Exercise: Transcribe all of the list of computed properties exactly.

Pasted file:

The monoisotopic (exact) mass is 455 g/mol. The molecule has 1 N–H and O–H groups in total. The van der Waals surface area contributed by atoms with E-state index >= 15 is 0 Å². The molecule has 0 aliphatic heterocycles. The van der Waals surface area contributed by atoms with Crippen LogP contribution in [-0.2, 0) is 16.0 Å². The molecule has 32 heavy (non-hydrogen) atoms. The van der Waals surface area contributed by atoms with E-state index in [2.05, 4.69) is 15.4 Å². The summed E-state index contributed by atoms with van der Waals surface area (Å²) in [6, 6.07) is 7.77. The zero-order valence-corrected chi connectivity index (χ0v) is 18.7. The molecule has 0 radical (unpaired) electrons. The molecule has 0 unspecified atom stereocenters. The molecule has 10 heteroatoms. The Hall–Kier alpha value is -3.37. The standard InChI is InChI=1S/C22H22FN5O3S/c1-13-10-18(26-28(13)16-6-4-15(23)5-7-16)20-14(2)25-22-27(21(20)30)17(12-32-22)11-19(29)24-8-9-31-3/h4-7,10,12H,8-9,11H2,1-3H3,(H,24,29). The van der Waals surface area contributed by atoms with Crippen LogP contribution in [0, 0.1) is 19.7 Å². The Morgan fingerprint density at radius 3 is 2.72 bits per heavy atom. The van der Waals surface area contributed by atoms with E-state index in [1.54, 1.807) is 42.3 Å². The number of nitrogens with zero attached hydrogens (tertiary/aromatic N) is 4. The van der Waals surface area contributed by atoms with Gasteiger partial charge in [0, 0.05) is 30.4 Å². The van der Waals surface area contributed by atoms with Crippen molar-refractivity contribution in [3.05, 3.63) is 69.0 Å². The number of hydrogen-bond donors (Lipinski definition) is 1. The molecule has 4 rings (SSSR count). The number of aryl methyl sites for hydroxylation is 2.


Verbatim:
The monoisotopic (exact) mass is 455 g/mol. The molecule has 1 N–H and O–H groups in total. The van der Waals surface area contributed by atoms with E-state index >= 15 is 0 Å². The molecule has 0 aliphatic heterocycles. The van der Waals surface area contributed by atoms with Crippen LogP contribution in [-0.2, 0) is 16.0 Å². The molecule has 32 heavy (non-hydrogen) atoms. The van der Waals surface area contributed by atoms with E-state index in [2.05, 4.69) is 15.4 Å². The summed E-state index contributed by atoms with van der Waals surface area (Å²) in [6, 6.07) is 7.77. The zero-order valence-corrected chi connectivity index (χ0v) is 18.7. The molecule has 0 radical (unpaired) electrons. The molecule has 0 unspecified atom stereocenters. The molecule has 10 heteroatoms. The Hall–Kier alpha value is -3.37. The standard InChI is InChI=1S/C22H22FN5O3S/c1-13-10-18(26-28(13)16-6-4-15(23)5-7-16)20-14(2)25-22-27(21(20)30)17(12-32-22)11-19(29)24-8-9-31-3/h4-7,10,12H,8-9,11H2,1-3H3,(H,24,29). The van der Waals surface area contributed by atoms with Crippen LogP contribution in [0, 0.1) is 19.7 Å². The Morgan fingerprint density at radius 3 is 2.72 bits per heavy atom. The van der Waals surface area contributed by atoms with E-state index in [1.54, 1.807) is 42.3 Å². The number of nitrogens with zero attached hydrogens (tertiary/aromatic N) is 4. The van der Waals surface area contributed by atoms with Gasteiger partial charge in [0, 0.05) is 30.4 Å². The van der Waals surface area contributed by atoms with Crippen molar-refractivity contribution in [3.05, 3.63) is 69.0 Å². The number of hydrogen-bond donors (Lipinski definition) is 1. The molecule has 4 rings (SSSR count). The number of aryl methyl sites for hydroxylation is 2.